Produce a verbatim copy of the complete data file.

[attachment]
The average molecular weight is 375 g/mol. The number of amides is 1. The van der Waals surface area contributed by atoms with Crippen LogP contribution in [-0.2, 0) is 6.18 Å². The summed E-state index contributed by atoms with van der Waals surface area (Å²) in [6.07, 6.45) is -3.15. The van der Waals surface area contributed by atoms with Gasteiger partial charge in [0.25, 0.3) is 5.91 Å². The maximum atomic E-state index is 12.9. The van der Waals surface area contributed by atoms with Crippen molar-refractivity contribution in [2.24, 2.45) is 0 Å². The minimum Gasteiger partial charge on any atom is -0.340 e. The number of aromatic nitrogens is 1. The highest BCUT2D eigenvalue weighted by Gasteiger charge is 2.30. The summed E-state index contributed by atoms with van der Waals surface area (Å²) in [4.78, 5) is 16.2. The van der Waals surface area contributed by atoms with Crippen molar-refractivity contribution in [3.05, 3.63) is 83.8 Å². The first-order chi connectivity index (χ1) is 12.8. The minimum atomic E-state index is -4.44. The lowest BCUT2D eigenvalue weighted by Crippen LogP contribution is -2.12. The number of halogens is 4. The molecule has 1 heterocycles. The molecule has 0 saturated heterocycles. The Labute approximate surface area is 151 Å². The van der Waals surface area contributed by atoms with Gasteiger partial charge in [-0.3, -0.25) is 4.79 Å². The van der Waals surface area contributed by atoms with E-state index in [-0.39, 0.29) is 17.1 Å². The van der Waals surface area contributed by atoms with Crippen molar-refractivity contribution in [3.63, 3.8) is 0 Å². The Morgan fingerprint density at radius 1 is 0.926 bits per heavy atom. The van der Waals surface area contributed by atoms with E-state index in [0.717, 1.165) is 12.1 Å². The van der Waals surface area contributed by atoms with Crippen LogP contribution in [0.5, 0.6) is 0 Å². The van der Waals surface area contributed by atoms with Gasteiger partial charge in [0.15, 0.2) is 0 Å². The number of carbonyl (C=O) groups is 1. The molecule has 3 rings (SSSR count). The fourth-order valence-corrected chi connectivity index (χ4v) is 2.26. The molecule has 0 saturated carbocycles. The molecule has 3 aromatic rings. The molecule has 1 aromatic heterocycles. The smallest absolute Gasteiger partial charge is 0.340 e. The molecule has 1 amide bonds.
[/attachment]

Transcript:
The average molecular weight is 375 g/mol. The number of amides is 1. The van der Waals surface area contributed by atoms with Crippen LogP contribution in [-0.2, 0) is 6.18 Å². The summed E-state index contributed by atoms with van der Waals surface area (Å²) in [6.07, 6.45) is -3.15. The van der Waals surface area contributed by atoms with Gasteiger partial charge in [0.25, 0.3) is 5.91 Å². The maximum atomic E-state index is 12.9. The van der Waals surface area contributed by atoms with Crippen molar-refractivity contribution in [2.24, 2.45) is 0 Å². The minimum Gasteiger partial charge on any atom is -0.340 e. The number of aromatic nitrogens is 1. The highest BCUT2D eigenvalue weighted by Gasteiger charge is 2.30. The summed E-state index contributed by atoms with van der Waals surface area (Å²) in [4.78, 5) is 16.2. The van der Waals surface area contributed by atoms with Crippen molar-refractivity contribution in [3.05, 3.63) is 83.8 Å². The first-order chi connectivity index (χ1) is 12.8. The minimum atomic E-state index is -4.44. The lowest BCUT2D eigenvalue weighted by Crippen LogP contribution is -2.12. The number of halogens is 4. The molecule has 1 heterocycles. The molecule has 0 saturated heterocycles. The Labute approximate surface area is 151 Å². The van der Waals surface area contributed by atoms with Gasteiger partial charge in [-0.3, -0.25) is 4.79 Å². The van der Waals surface area contributed by atoms with E-state index in [-0.39, 0.29) is 17.1 Å². The van der Waals surface area contributed by atoms with Crippen molar-refractivity contribution in [3.63, 3.8) is 0 Å². The Morgan fingerprint density at radius 1 is 0.926 bits per heavy atom. The van der Waals surface area contributed by atoms with E-state index in [0.717, 1.165) is 12.1 Å². The van der Waals surface area contributed by atoms with Crippen LogP contribution in [0.5, 0.6) is 0 Å². The van der Waals surface area contributed by atoms with Gasteiger partial charge in [0.15, 0.2) is 0 Å². The number of carbonyl (C=O) groups is 1. The molecule has 3 rings (SSSR count). The fourth-order valence-corrected chi connectivity index (χ4v) is 2.26. The molecule has 0 saturated carbocycles. The molecule has 3 aromatic rings. The molecule has 1 aromatic heterocycles. The smallest absolute Gasteiger partial charge is 0.340 e. The molecule has 1 amide bonds.